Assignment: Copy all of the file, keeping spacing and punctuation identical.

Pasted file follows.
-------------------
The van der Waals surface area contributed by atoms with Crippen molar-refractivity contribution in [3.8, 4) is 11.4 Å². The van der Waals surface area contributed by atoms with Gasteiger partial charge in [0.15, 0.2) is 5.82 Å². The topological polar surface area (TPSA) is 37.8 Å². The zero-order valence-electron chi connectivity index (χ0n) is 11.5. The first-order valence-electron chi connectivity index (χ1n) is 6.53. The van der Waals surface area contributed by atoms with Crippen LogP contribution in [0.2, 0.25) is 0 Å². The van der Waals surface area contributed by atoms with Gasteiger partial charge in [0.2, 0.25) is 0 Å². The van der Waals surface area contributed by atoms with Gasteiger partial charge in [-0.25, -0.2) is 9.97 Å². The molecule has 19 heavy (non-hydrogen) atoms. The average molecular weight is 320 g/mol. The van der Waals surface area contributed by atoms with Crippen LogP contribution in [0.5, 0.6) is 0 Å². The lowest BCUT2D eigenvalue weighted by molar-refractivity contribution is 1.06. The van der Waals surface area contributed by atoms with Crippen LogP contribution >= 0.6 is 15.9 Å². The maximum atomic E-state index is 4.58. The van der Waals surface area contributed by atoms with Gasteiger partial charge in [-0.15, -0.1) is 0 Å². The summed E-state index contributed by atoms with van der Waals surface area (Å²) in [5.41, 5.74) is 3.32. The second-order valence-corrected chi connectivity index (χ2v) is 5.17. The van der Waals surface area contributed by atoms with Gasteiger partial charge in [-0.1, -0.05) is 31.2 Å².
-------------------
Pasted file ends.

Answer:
The van der Waals surface area contributed by atoms with Crippen molar-refractivity contribution in [3.8, 4) is 11.4 Å². The van der Waals surface area contributed by atoms with Gasteiger partial charge in [0.15, 0.2) is 5.82 Å². The topological polar surface area (TPSA) is 37.8 Å². The zero-order valence-electron chi connectivity index (χ0n) is 11.5. The first-order valence-electron chi connectivity index (χ1n) is 6.53. The van der Waals surface area contributed by atoms with Crippen LogP contribution in [0.2, 0.25) is 0 Å². The van der Waals surface area contributed by atoms with Gasteiger partial charge in [0.2, 0.25) is 0 Å². The van der Waals surface area contributed by atoms with Gasteiger partial charge in [-0.25, -0.2) is 9.97 Å². The molecule has 19 heavy (non-hydrogen) atoms. The average molecular weight is 320 g/mol. The van der Waals surface area contributed by atoms with Crippen LogP contribution in [0.5, 0.6) is 0 Å². The lowest BCUT2D eigenvalue weighted by molar-refractivity contribution is 1.06. The van der Waals surface area contributed by atoms with Crippen LogP contribution >= 0.6 is 15.9 Å². The maximum atomic E-state index is 4.58. The van der Waals surface area contributed by atoms with Gasteiger partial charge in [-0.15, -0.1) is 0 Å². The summed E-state index contributed by atoms with van der Waals surface area (Å²) in [5.41, 5.74) is 3.32. The second-order valence-corrected chi connectivity index (χ2v) is 5.17. The van der Waals surface area contributed by atoms with Gasteiger partial charge in [-0.1, -0.05) is 31.2 Å².